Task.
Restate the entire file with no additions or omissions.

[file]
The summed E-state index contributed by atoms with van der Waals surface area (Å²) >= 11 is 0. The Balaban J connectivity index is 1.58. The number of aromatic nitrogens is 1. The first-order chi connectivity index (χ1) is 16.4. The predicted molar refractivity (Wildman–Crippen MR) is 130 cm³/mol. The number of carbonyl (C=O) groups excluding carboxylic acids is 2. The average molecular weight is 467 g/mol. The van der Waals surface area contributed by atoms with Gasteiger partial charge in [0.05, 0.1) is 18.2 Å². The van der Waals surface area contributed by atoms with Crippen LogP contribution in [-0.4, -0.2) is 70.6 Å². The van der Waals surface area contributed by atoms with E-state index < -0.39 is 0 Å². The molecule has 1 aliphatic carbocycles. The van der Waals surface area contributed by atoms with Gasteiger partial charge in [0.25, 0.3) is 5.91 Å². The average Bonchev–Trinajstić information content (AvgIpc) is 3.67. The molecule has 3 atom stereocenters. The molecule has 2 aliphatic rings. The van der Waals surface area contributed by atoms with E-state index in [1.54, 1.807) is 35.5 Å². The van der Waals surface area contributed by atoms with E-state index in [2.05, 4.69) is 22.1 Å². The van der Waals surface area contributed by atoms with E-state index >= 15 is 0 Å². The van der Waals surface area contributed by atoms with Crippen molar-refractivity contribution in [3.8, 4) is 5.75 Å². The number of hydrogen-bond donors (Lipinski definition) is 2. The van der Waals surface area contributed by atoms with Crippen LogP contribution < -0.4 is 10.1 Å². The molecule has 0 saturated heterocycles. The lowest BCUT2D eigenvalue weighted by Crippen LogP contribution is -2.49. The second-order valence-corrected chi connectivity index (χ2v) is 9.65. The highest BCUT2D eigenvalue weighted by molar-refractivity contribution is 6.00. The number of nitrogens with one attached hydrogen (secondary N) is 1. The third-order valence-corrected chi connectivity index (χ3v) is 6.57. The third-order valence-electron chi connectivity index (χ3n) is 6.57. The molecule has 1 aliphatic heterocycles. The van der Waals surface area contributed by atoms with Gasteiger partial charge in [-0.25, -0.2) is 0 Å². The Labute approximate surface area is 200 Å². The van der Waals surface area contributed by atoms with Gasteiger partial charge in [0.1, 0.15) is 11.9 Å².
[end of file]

The summed E-state index contributed by atoms with van der Waals surface area (Å²) >= 11 is 0. The Balaban J connectivity index is 1.58. The number of aromatic nitrogens is 1. The first-order chi connectivity index (χ1) is 16.4. The predicted molar refractivity (Wildman–Crippen MR) is 130 cm³/mol. The number of carbonyl (C=O) groups excluding carboxylic acids is 2. The average molecular weight is 467 g/mol. The van der Waals surface area contributed by atoms with Gasteiger partial charge in [0.05, 0.1) is 18.2 Å². The van der Waals surface area contributed by atoms with Crippen LogP contribution in [-0.4, -0.2) is 70.6 Å². The van der Waals surface area contributed by atoms with E-state index < -0.39 is 0 Å². The molecule has 1 aliphatic carbocycles. The van der Waals surface area contributed by atoms with Gasteiger partial charge in [0.25, 0.3) is 5.91 Å². The average Bonchev–Trinajstić information content (AvgIpc) is 3.67. The molecule has 3 atom stereocenters. The molecule has 2 aliphatic rings. The van der Waals surface area contributed by atoms with E-state index in [1.54, 1.807) is 35.5 Å². The van der Waals surface area contributed by atoms with E-state index in [2.05, 4.69) is 22.1 Å². The van der Waals surface area contributed by atoms with E-state index >= 15 is 0 Å². The van der Waals surface area contributed by atoms with Crippen molar-refractivity contribution in [3.8, 4) is 5.75 Å². The number of hydrogen-bond donors (Lipinski definition) is 2. The van der Waals surface area contributed by atoms with Crippen LogP contribution < -0.4 is 10.1 Å². The molecule has 0 saturated heterocycles. The lowest BCUT2D eigenvalue weighted by Crippen LogP contribution is -2.49. The second-order valence-corrected chi connectivity index (χ2v) is 9.65. The highest BCUT2D eigenvalue weighted by molar-refractivity contribution is 6.00. The number of nitrogens with one attached hydrogen (secondary N) is 1. The third-order valence-corrected chi connectivity index (χ3v) is 6.57. The third-order valence-electron chi connectivity index (χ3n) is 6.57. The molecule has 1 aliphatic heterocycles. The van der Waals surface area contributed by atoms with Gasteiger partial charge in [-0.25, -0.2) is 0 Å². The Labute approximate surface area is 200 Å². The van der Waals surface area contributed by atoms with Gasteiger partial charge in [0.1, 0.15) is 11.9 Å².